University of South Carolina (USC) has canceled its plan to enforce face coverings on campus for the upcoming fall semester, after the state’s attorney general warned that it would go against the intent of state legislation.
The USC, whose campus in Columbia serves more than 35,000 students, on July 30 announced that everyone must wear masks at all times inside all campus buildings, regardless of their vaccination status, except in private offices, residence hall rooms, or while eating in campus dining halls.
In a statement released Tuesday, USC Interim President Harris Pastides walked back from the previous plan, saying that masks will only be required in the university’s health care buildings and on campus buses.
“I deeply respect all persons’ rights to make their own choices, and I respect our federal and state governments’ roles in guiding our university,” Pastides wrote, adding that the school continues to strongly encourage wearing masks indoors.
The reversal of policy comes after South Carolina Attorney General Alan Wilson sent a letter to the USC administrators, in which he pointed to a recently passed budget amendment and said that the university could risk losing state funding for imposing a mask mandate.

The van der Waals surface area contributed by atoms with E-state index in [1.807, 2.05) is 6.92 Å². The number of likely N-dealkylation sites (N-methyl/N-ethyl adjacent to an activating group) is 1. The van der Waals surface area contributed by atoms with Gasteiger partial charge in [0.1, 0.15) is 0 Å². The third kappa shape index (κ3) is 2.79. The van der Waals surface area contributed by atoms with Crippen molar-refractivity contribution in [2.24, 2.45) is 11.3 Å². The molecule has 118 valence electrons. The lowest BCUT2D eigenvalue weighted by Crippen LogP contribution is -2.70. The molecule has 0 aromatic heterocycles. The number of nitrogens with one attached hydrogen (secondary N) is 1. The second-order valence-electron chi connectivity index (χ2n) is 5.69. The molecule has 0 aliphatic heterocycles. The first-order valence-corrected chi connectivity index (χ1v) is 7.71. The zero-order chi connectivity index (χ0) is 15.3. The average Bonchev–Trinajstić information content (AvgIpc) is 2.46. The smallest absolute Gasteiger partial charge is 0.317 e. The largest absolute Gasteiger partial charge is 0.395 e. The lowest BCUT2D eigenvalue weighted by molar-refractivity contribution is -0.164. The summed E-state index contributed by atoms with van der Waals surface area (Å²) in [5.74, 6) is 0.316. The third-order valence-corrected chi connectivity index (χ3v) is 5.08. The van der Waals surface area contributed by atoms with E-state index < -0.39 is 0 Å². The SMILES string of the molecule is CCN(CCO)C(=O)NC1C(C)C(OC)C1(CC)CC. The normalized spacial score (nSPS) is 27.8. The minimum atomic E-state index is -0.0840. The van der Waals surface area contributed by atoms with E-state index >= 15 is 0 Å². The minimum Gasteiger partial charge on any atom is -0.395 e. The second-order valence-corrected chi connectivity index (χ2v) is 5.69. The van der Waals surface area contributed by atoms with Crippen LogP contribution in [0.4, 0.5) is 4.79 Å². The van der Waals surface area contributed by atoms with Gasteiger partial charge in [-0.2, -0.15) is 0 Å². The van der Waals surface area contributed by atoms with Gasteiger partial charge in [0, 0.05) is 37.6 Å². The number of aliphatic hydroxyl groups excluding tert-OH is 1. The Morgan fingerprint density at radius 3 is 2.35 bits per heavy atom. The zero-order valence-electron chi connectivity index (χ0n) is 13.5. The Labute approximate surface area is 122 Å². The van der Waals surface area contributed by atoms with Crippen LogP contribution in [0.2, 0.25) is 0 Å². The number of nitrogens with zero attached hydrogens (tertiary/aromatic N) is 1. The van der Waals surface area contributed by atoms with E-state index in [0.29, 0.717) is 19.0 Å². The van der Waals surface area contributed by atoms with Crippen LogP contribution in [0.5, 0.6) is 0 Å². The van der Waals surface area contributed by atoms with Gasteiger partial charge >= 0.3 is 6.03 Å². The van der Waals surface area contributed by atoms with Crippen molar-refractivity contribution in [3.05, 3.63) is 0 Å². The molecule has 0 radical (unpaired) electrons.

“A public institution of higher learning, including a technical college, may not use any funds appropriated or authorized pursuant to this act to require that its students have received the COVID-19 vaccination in order to be present at the institution’s facilities without being required to wear a facemask,” the amendment reads.
Wilson said although the proviso is not well-worded, it was clear the legislators’ intent was to stop the required wearing of masks.
“It is our understanding that the [amendment], while inartfully worded, was intended to prohibit the mandatory wearing of masks, as reflected in its use of the language ‘without being required to wear a face mask,'” Wilson wrote in the letter. “It is important that the university, not only abide by the [amendment], but that it protect the constitutional liberty of students, faculty and staff.”
South Carolina legislators are expected to fix the wording when they meet next month. They have also passed a budget amendment that prohibits any public school district from imposing a mask requirement in any school building.
In an interview with Fox News on Monday, South Carolina Gov. Henry McMaster said kids “can’t learn” while wearing face masks in the classroom.
“We’re going to let the parents decide, but there is no confusion among the parents,” the Republican governor said. “We have seen what happens when these children are subjected to requiring masks so they can’t perform, they can’t learn.”